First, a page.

Authors Sinclair Ferguson and Alistair Begg have a lot in common, but also significant differences. Both are from Glasgow and, at the time of writing, live in the USA (Ferguson is moving back to Scotland). They are childhood friends and share many interests such as golf. However, Begg is a Baptist and Ferguson a Presbyterian. I wonder about the conversations they’ve no doubt had on infant baptism. This seems not to have caused any significant tensions between them, their friendship remains strong. It’s their love of Christ that unites them, and they have come together to meditate on the wonder of Jesus in Name Above All Names.
Name Above All Names
Name Above All Names is a book about Jesus. Each chapter focuses in on a particular title or role of Christ:
- Jesus Christ, the Seed of the Woman
- Jesus Christ, the True Prophet
- Jesus Christ, the Great High Priest
- Jesus Christ, the Conquering King
- Jesus Christ, the Son of Man
- Jesus Christ, the Suffering Servant
- Jesus Christ, the Lamb on the Throne
In each chapter, a title, along with the impact for the person and work of Christ, is developed. Most chapters freely move around the Bible to give a wide-angle view and pull together all the various pieces. Originally given as talks at the Second Presbyterian Church in Memphis, this book has a sermonic and devotional feel. This is the profoundest of theology made accessible and applicational to all.
In the first chapter we see Christ as the promised Seed who would crush the serpent’s head. This thread is traced throughout the whole of Scripture with some very profound insights made along the way. The next three chapters explore the titles and offices of Prophet, Priest, King, and how Christ embodies each of them. In what is possibly my favourite chapter, the title Son of Man is expounded upon, beginning with Daniel 7 and then Christ’s self-designation in the Gospels. Christ is then seen as the Suffering Servant and sacrifice for sin. Then the final chapter dwells on Christ as seen in Revelation and pulls everything together.
In the introduction the authors acknowledge that this is not an exhaustive examination of Christ’s titles, but I was still very surprised that the title “Lord” was not given its own chapter. This is particularly surprising since this was likely “the name above all names” that Paul had in mind in Philippians 2:9, the same verse that served as inspiration for this book’s title! In Christ’s exaltation, He was recognized as God, the one who spoke the words in Isaiah 45:21-24. This would have been a wonderful chapter.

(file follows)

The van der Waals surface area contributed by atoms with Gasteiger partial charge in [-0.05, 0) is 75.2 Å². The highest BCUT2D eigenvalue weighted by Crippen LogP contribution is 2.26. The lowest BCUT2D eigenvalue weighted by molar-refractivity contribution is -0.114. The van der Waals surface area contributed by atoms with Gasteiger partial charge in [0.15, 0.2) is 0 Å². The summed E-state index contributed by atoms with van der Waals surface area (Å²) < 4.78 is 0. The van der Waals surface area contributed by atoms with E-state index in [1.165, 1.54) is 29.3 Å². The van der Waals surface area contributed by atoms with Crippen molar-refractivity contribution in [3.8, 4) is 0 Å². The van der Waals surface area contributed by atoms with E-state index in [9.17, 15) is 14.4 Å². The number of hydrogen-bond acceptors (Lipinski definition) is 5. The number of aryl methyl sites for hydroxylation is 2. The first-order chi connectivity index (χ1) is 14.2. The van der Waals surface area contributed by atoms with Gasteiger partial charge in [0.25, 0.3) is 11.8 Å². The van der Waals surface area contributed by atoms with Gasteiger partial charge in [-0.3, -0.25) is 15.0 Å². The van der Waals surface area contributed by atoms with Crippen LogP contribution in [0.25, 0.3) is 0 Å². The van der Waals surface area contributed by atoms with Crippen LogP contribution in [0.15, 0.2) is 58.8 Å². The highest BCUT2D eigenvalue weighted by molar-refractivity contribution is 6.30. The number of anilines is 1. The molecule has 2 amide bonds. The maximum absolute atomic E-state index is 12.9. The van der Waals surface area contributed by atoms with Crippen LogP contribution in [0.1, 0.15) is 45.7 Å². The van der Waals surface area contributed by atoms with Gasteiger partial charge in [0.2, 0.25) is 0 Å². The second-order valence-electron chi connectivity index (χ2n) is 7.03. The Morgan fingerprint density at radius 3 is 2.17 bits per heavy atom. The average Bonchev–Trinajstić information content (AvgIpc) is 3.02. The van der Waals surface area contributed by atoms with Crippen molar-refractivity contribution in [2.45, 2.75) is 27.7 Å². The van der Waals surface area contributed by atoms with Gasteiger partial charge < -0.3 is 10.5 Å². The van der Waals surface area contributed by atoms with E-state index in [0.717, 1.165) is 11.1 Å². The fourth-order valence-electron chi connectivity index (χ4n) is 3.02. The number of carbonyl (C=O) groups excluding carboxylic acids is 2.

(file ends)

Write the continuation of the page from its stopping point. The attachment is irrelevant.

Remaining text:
I suspect the chapters are predominantly written either by Ferguson or Begg if the original talks inspiring this book are anything to go by. I think this is confirmed by the fact that I found the odd chapters (Ferguson’s) more profound than the even chapters (Begg’s). Begg’s chapters felt a little overly structured, with a lot of alliteration and neat organization. His chapters were still very enjoyable and full of wonderful insights, but Ferguson’s were like a feast. His chapters stayed closer to text of Scripture and probed my heart deeply, taking me to the next level in praising Christ. This is probably purely subjective, and I suspect others will have the opposite experience. Perhaps this is a strength of the book?
This is not a dry theology book. The authors are clearly enamoured with Christ and their devotion to Him is present on every page. The reader is constantly pointed to action, what will you do with this information? What will you do with Christ? One of the more surprising aspects of this book is the number of (mostly obscure to me) hymns quoted, with at least two per chapter. This was another factor that helped keep the content close to the heart and not just in the head.
Each chapter of Name Above All Names is a rich exploration of the greatness of Christ and His work. My most significant criticism is that this book ended. I would have greatly enjoyed additional chapters, the content was so good. I have a particular interest in the titles of Christ, but anyone would benefit from the insights in this book. We all need to know and love Jesus better, and meditating on His person and work cannot leave one cold. Thank God for men like Begg and Ferguson and for books like Name Above All Names!
Many thanks to Angie Cheatham and Crossway for providing a review copy of this book in return for a fair review.